Did you know that colorectal cancer is the fourth most common cancer in both men and women in the United States? While some risk factors, including a genetic predisposition for disease, cannot be controlled, research has shown certain lifestyle factors, like a healthy diet, exercise and maintaining a healthy body weight, could prevent 47% (nearly half) of the cases of colorectal cancers diagnosed in the United States every year. Based on extensive research, the American Institute for Cancer Research (AICR) suggests that following these recommendations can reduce your risk of colorectal cancer.
1. Be lean.
The leaner, the better, without being underweight. Researchers have found evidence that excess fat, especially around the waistline, increases your risk for colon cancer, as well as for heart disease and diabetes.
2. Eat well.
The AICR recommends filling at least 2/3 of your plate with non-starchy vegetables, fruits, whole grains and beans. These foods are packed with cancer-fighting properties, water and fiber, which keep you fuller longer.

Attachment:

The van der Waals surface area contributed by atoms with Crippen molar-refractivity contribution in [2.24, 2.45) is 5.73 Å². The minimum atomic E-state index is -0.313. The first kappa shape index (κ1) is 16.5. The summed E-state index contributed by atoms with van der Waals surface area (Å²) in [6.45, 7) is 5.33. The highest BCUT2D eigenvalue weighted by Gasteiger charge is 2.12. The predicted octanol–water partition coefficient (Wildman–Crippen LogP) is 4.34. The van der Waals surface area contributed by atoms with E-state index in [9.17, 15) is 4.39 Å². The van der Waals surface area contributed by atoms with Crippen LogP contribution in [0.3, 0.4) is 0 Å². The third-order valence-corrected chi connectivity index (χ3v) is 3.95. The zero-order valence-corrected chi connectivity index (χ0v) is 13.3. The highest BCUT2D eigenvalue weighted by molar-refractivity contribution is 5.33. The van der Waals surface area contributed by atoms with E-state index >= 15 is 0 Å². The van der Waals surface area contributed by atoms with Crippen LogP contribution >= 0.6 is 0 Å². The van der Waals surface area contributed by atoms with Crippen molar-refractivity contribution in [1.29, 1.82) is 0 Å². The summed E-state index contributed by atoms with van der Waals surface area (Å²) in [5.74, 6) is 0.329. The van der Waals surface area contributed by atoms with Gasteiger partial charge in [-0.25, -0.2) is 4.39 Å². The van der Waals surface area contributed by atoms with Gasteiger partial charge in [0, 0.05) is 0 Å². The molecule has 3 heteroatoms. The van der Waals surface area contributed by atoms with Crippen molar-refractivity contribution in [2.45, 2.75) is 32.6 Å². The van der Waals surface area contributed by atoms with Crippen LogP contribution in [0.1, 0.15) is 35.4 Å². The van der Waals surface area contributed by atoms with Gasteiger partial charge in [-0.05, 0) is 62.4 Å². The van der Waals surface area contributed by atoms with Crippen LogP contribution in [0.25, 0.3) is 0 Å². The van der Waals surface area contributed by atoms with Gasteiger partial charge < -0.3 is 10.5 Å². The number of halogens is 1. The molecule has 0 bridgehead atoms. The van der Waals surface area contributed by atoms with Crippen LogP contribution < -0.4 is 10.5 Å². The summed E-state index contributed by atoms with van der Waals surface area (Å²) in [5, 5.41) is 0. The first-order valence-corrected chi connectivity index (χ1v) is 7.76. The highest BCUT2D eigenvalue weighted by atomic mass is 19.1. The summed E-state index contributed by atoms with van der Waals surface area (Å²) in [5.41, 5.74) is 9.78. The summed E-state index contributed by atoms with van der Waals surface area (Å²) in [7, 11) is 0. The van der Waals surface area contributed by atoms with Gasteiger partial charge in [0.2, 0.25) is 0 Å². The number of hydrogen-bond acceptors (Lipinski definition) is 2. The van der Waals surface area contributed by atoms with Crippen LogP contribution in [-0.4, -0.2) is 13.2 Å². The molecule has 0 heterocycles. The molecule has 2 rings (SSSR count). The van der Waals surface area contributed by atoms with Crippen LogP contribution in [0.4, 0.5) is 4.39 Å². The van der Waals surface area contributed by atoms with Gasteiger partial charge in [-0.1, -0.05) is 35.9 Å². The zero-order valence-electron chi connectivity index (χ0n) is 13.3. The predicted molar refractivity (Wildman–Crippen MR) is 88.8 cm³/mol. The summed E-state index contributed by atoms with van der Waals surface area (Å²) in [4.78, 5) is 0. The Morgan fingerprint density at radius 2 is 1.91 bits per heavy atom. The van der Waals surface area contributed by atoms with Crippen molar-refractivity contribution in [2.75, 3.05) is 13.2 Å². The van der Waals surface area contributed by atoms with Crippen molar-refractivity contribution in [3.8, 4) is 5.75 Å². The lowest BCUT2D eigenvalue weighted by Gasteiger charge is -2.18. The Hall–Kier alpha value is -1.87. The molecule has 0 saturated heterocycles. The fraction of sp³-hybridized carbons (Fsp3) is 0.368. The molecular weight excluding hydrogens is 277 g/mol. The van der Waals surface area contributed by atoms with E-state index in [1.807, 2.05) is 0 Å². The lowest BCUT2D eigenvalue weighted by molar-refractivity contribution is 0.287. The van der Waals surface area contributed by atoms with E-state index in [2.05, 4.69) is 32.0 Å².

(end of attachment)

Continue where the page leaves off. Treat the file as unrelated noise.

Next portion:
3. Limit red meat and avoid processed meats.
A diet high in red meat (beef, lamb and pork) or processed meats (any meat that is preserved by salting, curing or smoking, including hot dogs, sausage or bacon) has been shown to increase the risk for developing colon cancer. The AICR recommends limiting the intake of red meat to no more than 18 ounces (cooked weight) per week – and avoiding processed meat completely.
- Deck of cards = 3 ounces of meat
- A matchbox = 1 ounces of meat
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4. Move more.
Exercising for 30 minutes a day, in any way, for five days each week helps you maintain a healthy body weight, plus scientific evidence shows that regular physical activity reduces colorectal cancer risk.
5. Limit alcohol.
Evidence also shows that alcohol consumption is a cause of colorectal cancer in men and a probable cause in women. If you choose to drink, the AICR recommends limiting alcoholic drinks to no more than two drinks per day for men and one drink per day for women. One drink is equivalent to one of the following:
- 12 ounces of beer
- 5 ounces of wine
- 1.5 ounces of liquor
6. Get recommended colorectal cancer screenings.
Fill out this Cancer Risk Assessment Form to learn which cancers you should be screened for. Colorectal cancer screening typically begins at age 50 for those at regular risk for the disease. However, it's important to learn your family history and determine if your relatives have had colorectal cancer or polyps (growths in the colon or rectum that can be precursors to the disease). This information can help you better understand your genetic risks and prevention options.